It’s been more than two decades since Moonfruit launched as the first SaaS website builder. It was a good run for a service launched at the height of the dot-com boom, finally winding down quietly late last year.
Halfway through its life, Moonfruit was acquired by U.K. yellow pages publisher, Yell Group. Co-founder Wendy Tan White stayed on as CEO, eventually leaving the firm in 2015. After taking on several board advisory positions, she joined Alphabet’s moonshot group, X, as vice president.
Tan White is quick to draw connections between her current project under the Alphabet banner and the one that defined her early career. “There’s a parallel I’m seeing now in the robotics space,” she tells TechCrunch. “People need much quicker ways to get applications spun up and deployed fast, but also more reusable.”
Almost exactly a year ago to date, she was finally ready to show the world the fruits of her team’s work. Intrinsic officially came out of stealth July 23, 2021, with a blog post penned by Tan White, noting:
Over the last few years, our team has been exploring how to give industrial robots the ability to sense, learn, and automatically make adjustments as they’re completing tasks, so they work in a wider range of settings and applications. Working in collaboration with teams across Alphabet, and with our partners in real-world manufacturing settings, we’ve been testing software that uses techniques like automated perception, deep learning, reinforcement learning, motion planning, simulation, and force control.
Image Credits: Intrinsic
The question at the heart of Intrinsic is a simple one: With interest in automation at an all-time high, is it possible to make industrial robotics more user-friendly? “We’re really about trying to unlock the economic potential of industrial robotics and give a lot more businesses and developers real access to it,” the executive tells TechCrunch. “Not just AI specialists or robotics PhDs. Give access to more folk who can really build applications more quickly with it.”
Intrinsic’s stated goal is “democratizing access to robotics,” effectively by making programming them as relatively simple as coding in Python. As with virtually every task in the robotics space, it’s far easier said than done. Among the myriad issues is the company’s platform agnosticism. Intrinsic doesn’t develop its own hardware, nor is it looking to play favorites. Rather, the company is working to develop a software layer that can interface with a larger — and growing — number of industrial robots designed for automotive and electronics manufacturing, as well as logistics.
“IT’s an ecosystem-level platform, so we’ll be providing a system for other companies to add their hardware and software skills around it,” says Tan White. The offering, set to launch late next year, will allow developers to create applications, add skills and prove that all out in real time using a built-in simulator. All of that is designed to be executed by people with coding skills who aren’t roboticists.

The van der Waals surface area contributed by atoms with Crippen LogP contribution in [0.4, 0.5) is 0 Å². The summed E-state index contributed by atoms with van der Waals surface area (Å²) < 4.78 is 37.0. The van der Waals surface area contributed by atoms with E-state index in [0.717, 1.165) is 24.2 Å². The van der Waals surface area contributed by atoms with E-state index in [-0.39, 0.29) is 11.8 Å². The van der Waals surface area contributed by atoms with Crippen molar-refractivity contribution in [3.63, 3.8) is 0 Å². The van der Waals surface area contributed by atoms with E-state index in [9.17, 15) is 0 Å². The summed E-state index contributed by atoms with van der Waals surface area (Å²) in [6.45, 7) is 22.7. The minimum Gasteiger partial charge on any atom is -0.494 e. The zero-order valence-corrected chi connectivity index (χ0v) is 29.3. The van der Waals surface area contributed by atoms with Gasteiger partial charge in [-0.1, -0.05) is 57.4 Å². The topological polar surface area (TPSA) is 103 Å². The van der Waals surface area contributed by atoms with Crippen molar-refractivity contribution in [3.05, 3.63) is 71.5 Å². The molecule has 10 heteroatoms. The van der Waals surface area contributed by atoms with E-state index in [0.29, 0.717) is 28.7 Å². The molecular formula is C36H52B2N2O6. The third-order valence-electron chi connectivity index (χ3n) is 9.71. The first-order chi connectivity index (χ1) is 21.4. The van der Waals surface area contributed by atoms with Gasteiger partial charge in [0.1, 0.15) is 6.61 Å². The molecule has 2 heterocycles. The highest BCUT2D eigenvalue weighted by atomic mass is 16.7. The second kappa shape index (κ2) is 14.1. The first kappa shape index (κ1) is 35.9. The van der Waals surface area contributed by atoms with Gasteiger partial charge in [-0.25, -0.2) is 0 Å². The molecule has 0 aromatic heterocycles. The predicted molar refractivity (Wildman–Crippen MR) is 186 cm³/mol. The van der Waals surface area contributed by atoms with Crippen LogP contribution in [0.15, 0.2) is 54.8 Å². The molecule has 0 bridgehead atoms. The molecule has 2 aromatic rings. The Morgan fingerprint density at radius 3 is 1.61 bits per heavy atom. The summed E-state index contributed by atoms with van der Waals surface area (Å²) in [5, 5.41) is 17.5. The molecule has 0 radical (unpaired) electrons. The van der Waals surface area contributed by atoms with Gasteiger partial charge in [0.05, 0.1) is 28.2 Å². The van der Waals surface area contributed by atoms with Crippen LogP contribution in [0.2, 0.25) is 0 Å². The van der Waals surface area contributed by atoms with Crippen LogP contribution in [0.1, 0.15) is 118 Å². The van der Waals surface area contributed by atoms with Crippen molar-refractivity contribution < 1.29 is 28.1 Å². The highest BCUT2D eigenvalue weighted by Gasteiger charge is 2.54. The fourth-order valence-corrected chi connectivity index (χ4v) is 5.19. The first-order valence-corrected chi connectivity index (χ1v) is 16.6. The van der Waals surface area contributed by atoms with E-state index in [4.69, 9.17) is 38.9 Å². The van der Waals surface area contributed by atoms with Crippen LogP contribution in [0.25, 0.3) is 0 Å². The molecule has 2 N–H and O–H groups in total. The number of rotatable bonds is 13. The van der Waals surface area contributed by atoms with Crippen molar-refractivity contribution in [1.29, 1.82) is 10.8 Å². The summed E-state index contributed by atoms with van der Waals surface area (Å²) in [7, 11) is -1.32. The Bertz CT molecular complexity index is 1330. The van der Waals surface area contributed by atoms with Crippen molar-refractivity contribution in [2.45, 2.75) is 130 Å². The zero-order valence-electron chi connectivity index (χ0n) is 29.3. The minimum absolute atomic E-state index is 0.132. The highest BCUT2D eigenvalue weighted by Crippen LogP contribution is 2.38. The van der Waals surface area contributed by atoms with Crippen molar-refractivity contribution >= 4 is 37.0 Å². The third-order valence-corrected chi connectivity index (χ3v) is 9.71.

In April, the company announced that it would be acquiring fellow robotic software developer Vicarious for an undisclosed sum. The firm, which raised around $250 millionover its 11-year existence, focused on creating general intelligence for automated systems. Tan White says she saw kindred spirits in the Bay Area–based team.
In particular, the company was interested in Vicarious’s deployment. The startup brings a RaaS (robotics as a service) approach, coupled with its work on key manufacturing tasks like kitting and palletizing. Today the companies announced their full integration. The news finds Vicarious CEO Scott Phoenix taking up the joint roles of chief product and revenue officers, while former Akasha Imaging CEO Kartik Venkataraman is coming on board as head of Engineering Applications.
Image Credits: Gramazio Kohler Research, ETH Zurich
“Humanity is entering a golden age for intelligent robotics,” Phoenix says in a post tied to today’s news. “Combining efforts represents a huge leap forward for our shared mission."
The process of combining the two companies hasn’t always been an easy one, according to Tan White, who notes that she had been through an acquisition in a past life and been involved in two additional acquisitions. Given that Vicarious and Intrinsic have a fair bit of overlap, the companies have had to work through some application redundancies, along with the standard cultural issues that come with any acquisitions.
Ultimately, the Vicarious name will go away, as its offerings are incorporated into the Intrinsic ecosystem and its employees join the Intrinsic ranks.
“One of the reasons we got together was the people,” Tan White explains. “We genuinely have a common mission, overall. We all want to democratize robotics. We all believe it’s critical to humanity to have access to this kind of automation and it will change how the world makes and produces.”